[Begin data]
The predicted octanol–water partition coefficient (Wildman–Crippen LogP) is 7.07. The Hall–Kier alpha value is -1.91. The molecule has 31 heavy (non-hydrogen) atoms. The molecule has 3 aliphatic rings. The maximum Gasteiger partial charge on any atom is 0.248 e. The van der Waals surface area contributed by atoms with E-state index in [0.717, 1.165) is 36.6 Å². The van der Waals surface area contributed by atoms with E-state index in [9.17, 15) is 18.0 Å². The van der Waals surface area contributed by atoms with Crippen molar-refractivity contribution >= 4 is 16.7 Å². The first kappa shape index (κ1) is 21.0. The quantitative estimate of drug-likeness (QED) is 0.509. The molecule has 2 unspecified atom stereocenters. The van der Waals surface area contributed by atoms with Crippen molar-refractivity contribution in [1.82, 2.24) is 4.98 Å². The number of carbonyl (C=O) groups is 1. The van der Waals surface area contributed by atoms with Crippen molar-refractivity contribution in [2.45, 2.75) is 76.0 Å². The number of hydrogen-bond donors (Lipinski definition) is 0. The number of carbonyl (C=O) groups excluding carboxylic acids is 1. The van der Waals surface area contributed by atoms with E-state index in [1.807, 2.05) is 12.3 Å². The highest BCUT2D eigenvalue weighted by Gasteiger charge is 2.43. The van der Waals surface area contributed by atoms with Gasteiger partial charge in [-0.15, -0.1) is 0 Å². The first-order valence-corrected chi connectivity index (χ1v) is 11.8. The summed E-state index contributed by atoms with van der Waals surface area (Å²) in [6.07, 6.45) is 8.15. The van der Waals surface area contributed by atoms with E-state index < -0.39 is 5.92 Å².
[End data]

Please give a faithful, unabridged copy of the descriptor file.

The predicted octanol–water partition coefficient (Wildman–Crippen LogP) is 7.07. The Hall–Kier alpha value is -1.91. The molecule has 31 heavy (non-hydrogen) atoms. The molecule has 3 aliphatic rings. The maximum Gasteiger partial charge on any atom is 0.248 e. The van der Waals surface area contributed by atoms with E-state index in [0.717, 1.165) is 36.6 Å². The van der Waals surface area contributed by atoms with E-state index in [9.17, 15) is 18.0 Å². The van der Waals surface area contributed by atoms with Crippen molar-refractivity contribution >= 4 is 16.7 Å². The first kappa shape index (κ1) is 21.0. The quantitative estimate of drug-likeness (QED) is 0.509. The molecule has 2 unspecified atom stereocenters. The van der Waals surface area contributed by atoms with Crippen molar-refractivity contribution in [1.82, 2.24) is 4.98 Å². The number of carbonyl (C=O) groups is 1. The van der Waals surface area contributed by atoms with Crippen molar-refractivity contribution in [2.45, 2.75) is 76.0 Å². The number of hydrogen-bond donors (Lipinski definition) is 0. The number of carbonyl (C=O) groups excluding carboxylic acids is 1. The van der Waals surface area contributed by atoms with E-state index in [1.807, 2.05) is 12.3 Å². The highest BCUT2D eigenvalue weighted by Gasteiger charge is 2.43. The van der Waals surface area contributed by atoms with Gasteiger partial charge in [-0.15, -0.1) is 0 Å². The first-order valence-corrected chi connectivity index (χ1v) is 11.8. The summed E-state index contributed by atoms with van der Waals surface area (Å²) in [6.07, 6.45) is 8.15. The van der Waals surface area contributed by atoms with E-state index < -0.39 is 5.92 Å².